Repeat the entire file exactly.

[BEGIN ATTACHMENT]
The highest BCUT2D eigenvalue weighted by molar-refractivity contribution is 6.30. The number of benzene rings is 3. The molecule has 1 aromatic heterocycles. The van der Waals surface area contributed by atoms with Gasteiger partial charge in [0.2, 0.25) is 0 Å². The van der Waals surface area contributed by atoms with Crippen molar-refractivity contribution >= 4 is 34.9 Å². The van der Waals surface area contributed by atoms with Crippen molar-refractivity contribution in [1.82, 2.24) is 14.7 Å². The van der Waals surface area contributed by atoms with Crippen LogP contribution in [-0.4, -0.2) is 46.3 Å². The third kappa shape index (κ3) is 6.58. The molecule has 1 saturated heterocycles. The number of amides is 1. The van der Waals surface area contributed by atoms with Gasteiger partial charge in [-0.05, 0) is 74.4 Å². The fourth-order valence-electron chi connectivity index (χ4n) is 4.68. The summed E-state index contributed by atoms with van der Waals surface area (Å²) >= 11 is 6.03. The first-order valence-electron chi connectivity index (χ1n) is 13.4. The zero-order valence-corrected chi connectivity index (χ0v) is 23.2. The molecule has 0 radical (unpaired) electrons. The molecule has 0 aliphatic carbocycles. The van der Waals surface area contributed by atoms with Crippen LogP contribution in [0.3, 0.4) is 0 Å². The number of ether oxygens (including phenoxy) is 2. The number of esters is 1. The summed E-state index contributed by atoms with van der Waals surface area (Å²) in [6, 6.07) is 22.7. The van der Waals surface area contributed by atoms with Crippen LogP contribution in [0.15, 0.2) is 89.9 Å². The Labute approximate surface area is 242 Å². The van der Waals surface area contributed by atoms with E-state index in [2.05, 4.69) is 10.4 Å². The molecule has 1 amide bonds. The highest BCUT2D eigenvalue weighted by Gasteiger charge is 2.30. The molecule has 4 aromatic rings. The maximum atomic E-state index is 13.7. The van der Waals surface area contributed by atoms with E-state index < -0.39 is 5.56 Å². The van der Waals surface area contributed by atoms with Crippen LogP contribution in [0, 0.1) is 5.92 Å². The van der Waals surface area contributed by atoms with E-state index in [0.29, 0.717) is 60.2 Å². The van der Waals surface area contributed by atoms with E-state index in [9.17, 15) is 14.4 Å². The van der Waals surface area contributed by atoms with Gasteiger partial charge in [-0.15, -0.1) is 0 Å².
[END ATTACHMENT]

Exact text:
The highest BCUT2D eigenvalue weighted by molar-refractivity contribution is 6.30. The number of benzene rings is 3. The molecule has 1 aromatic heterocycles. The van der Waals surface area contributed by atoms with Gasteiger partial charge in [0.2, 0.25) is 0 Å². The van der Waals surface area contributed by atoms with Crippen molar-refractivity contribution >= 4 is 34.9 Å². The van der Waals surface area contributed by atoms with Crippen molar-refractivity contribution in [1.82, 2.24) is 14.7 Å². The van der Waals surface area contributed by atoms with Crippen LogP contribution in [-0.4, -0.2) is 46.3 Å². The third kappa shape index (κ3) is 6.58. The molecule has 1 saturated heterocycles. The number of amides is 1. The van der Waals surface area contributed by atoms with Gasteiger partial charge in [-0.05, 0) is 74.4 Å². The fourth-order valence-electron chi connectivity index (χ4n) is 4.68. The summed E-state index contributed by atoms with van der Waals surface area (Å²) >= 11 is 6.03. The first-order valence-electron chi connectivity index (χ1n) is 13.4. The zero-order valence-corrected chi connectivity index (χ0v) is 23.2. The molecule has 0 radical (unpaired) electrons. The molecule has 0 aliphatic carbocycles. The van der Waals surface area contributed by atoms with Crippen LogP contribution in [0.3, 0.4) is 0 Å². The number of ether oxygens (including phenoxy) is 2. The number of esters is 1. The summed E-state index contributed by atoms with van der Waals surface area (Å²) in [6, 6.07) is 22.7. The van der Waals surface area contributed by atoms with Crippen LogP contribution in [0.15, 0.2) is 89.9 Å². The Labute approximate surface area is 242 Å². The van der Waals surface area contributed by atoms with E-state index in [2.05, 4.69) is 10.4 Å². The molecule has 1 amide bonds. The highest BCUT2D eigenvalue weighted by Gasteiger charge is 2.30. The molecule has 4 aromatic rings. The maximum atomic E-state index is 13.7. The van der Waals surface area contributed by atoms with E-state index < -0.39 is 5.56 Å². The van der Waals surface area contributed by atoms with Crippen LogP contribution in [0, 0.1) is 5.92 Å². The van der Waals surface area contributed by atoms with E-state index in [0.29, 0.717) is 60.2 Å². The van der Waals surface area contributed by atoms with E-state index in [9.17, 15) is 14.4 Å². The van der Waals surface area contributed by atoms with Gasteiger partial charge in [-0.15, -0.1) is 0 Å².